On November 22, 2022, the US Department of the Treasury’s Office of Foreign Assets Control (OFAC) published a determination targeting Russian-origin crude oil pursuant to section 1(a)(ii) of Executive Order 14071 (EO 14071), and guidance on the implementation of the price cap policy for Russian-origin crude oil. These followed OFAC’s preliminary guidance released on September 9 (see Steptoe’s earlier blog post here).

Further, on February 3, 2023, OFAC published a determination targeting Russian-origin petroleum products pursuant to section 1(a)(ii) of EO 14071, and updated guidance on the implementation of the price cap policy for Russian-origin crude oil and petroleum products (the Updated Guidance).

The two determinations (the Determinations) set forth the categories of services relating to the maritime transport of Russian-origin crude oil and petroleum products (Covered Services) that US persons are prohibited from providing directly or indirectly to a person located in Russia, unless these items are purchased at or below relevant price cap. The Updated Guidance addresses issues relating to the implementation of the price cap policy for Russian-origin crude oil and petroleum products.Continue Reading [UPDATED] OFAC Publishes Determinations and Guidance on Implementing the Price Cap Policy for Russian Crude Oil and Petroleum Products

On January 5, 2023, President Biden signed into law the Protecting American Intellectual Property Act of 2022 (the Act). The Act requires periodic reports to Congress identifying any “foreign persons” who are found to have engaged in significant theft of trade secrets of U.S. persons. The Act also requires menu-based sanctions against such persons, which may include blocking sanctions.

Although the Act does not specifically target any country, the press statement from Sen. Chris Van Hollen (D-Md.), the sponsor of the Act, clearly indicates that China is a primary intended target of the legislation.[1]Continue Reading New Sanctions Authority for Theft of U.S. Trade Secrets by Foreign Persons

On December 2, 2022, the G7, EU, and Australia (Price Cap Coalition) jointly agreed upon a cap on the price of seaborne Russian-origin crude oil at USD 60 per barrel as of December 5, 2022. The cap is subject to change based on the Coalition’s objectives and market fundamentals.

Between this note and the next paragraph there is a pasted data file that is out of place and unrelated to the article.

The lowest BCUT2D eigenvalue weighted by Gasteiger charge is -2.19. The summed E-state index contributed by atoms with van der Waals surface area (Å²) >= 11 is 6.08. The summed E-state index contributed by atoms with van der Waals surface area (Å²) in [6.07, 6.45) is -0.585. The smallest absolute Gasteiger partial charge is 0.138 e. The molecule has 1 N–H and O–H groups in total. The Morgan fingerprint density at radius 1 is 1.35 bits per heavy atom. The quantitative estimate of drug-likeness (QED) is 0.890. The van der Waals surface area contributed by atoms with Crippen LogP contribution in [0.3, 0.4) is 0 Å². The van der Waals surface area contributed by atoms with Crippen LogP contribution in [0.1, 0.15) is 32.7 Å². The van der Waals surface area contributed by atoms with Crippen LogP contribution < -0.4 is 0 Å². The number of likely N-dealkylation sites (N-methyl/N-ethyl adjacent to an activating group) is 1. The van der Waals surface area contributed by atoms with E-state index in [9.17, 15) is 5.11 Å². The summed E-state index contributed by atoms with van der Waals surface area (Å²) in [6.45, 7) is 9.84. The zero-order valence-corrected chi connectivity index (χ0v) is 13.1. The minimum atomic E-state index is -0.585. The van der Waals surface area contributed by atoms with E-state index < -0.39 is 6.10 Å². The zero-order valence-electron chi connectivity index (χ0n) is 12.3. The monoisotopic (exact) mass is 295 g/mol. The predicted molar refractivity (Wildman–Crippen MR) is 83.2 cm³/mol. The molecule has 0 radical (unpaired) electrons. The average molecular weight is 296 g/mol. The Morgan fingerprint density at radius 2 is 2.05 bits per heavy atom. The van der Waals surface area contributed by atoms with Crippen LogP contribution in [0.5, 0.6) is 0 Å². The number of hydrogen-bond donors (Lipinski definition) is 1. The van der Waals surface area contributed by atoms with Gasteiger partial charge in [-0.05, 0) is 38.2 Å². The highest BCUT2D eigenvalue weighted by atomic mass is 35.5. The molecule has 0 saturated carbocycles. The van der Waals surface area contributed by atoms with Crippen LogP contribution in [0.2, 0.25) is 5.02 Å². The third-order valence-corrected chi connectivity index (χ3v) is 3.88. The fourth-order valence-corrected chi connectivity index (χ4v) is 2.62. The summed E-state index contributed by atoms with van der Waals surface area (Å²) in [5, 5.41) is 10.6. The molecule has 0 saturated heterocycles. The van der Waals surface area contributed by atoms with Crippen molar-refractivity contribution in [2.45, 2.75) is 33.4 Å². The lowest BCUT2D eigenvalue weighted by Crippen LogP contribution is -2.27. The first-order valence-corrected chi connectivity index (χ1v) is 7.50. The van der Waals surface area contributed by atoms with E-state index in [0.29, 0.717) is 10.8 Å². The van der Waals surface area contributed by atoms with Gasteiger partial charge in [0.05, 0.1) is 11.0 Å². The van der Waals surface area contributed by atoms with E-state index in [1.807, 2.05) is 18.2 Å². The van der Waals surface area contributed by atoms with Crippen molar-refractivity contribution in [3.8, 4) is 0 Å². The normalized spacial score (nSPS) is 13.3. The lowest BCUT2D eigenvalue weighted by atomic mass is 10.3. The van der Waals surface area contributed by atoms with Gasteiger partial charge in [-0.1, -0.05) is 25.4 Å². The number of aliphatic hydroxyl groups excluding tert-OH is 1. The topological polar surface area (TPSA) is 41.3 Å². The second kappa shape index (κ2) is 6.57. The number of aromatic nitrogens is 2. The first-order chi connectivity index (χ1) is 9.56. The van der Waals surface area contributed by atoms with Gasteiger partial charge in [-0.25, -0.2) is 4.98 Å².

Upon reaching this consensus, the Treasury Department released a fact sheet on the same day providing additional details on the price cap policy, including its goals, how it works, and the compliance framework for the policy (the Fact Sheet). Most information has been previously discussed in the guidance released on November 22 (see our prior blog post at link). On December 5, the Treasury Department issued a Determination (the December Determination) pursuant to Executive Order 14071 and the prior Determination dated November 22 (the November Determination), to set the cap at USD 60 per barrel formally and to implement the policy.Continue Reading Price Cap Coalition Selects Level for Cap on Price of Seaborne Russian-Origin Crude Oil

On November 22, 2022, the US Department of the Treasury’s Office of Foreign Assets Control (OFAC) published a determination pursuant to Executive Order 14071 (EO 14071) (the Determination) and a guidance on the implementation of the price cap policy for Russian-origin crude oil (the Guidance). These followed OFAC’s preliminary guidance released on September 9 (see Steptoe’s earlier blog post here). The Determination sets forth the categories of services relating to the maritime transport of Russian-origin crude oil (Covered Services) that US persons are prohibited from providing directly or indirectly to a person located in Russia, unless the Russian crude oil is purchased at or below the price cap. The Guidance addresses issues relating to the implementation of the price cap policy for Russian-origin crude oil.Continue Reading OFAC Publishes Determination and Guidance on Implementing the Price Cap Policy for Russian Crude Oil

This year, we have witnessed an extraordinary set of coordinated economic sanctions and export control regulatory actions against Russia after its invasion of Ukraine. In contrast to the fast and furious pace of regulatory action, enforcement actions did not keep pace.

This year’s enforcement actions by the US Treasury Department’s Office of Foreign Assets Control (OFAC) are notable for their jurisdictional reach and expansion of liability theories that aren’t necessarily supported by the plain language of their regulatory authority. The Commerce Department’s Bureau of Industry & Security (BIS) enforcement actions have targeted the aerospace industry, especially in relation to Russia and Belarus. The Department of Justice (DOJ) expended much of its resources on seizing and forfeiting assets linked to Russian oligarchs, galvanizing its multilateral networks.

Interestingly, OFAC continued to target the Iranian petroleum and petrochemical sector despite news reports of intensive negotiations to revive the Joint Comprehensive Plan of Action (JCPOA).

Below we discuss some representative enforcement actions to date.Continue Reading What to Expect Next? US Economic Sanctions and Export Controls Enforcement Actions Thus Far in 2022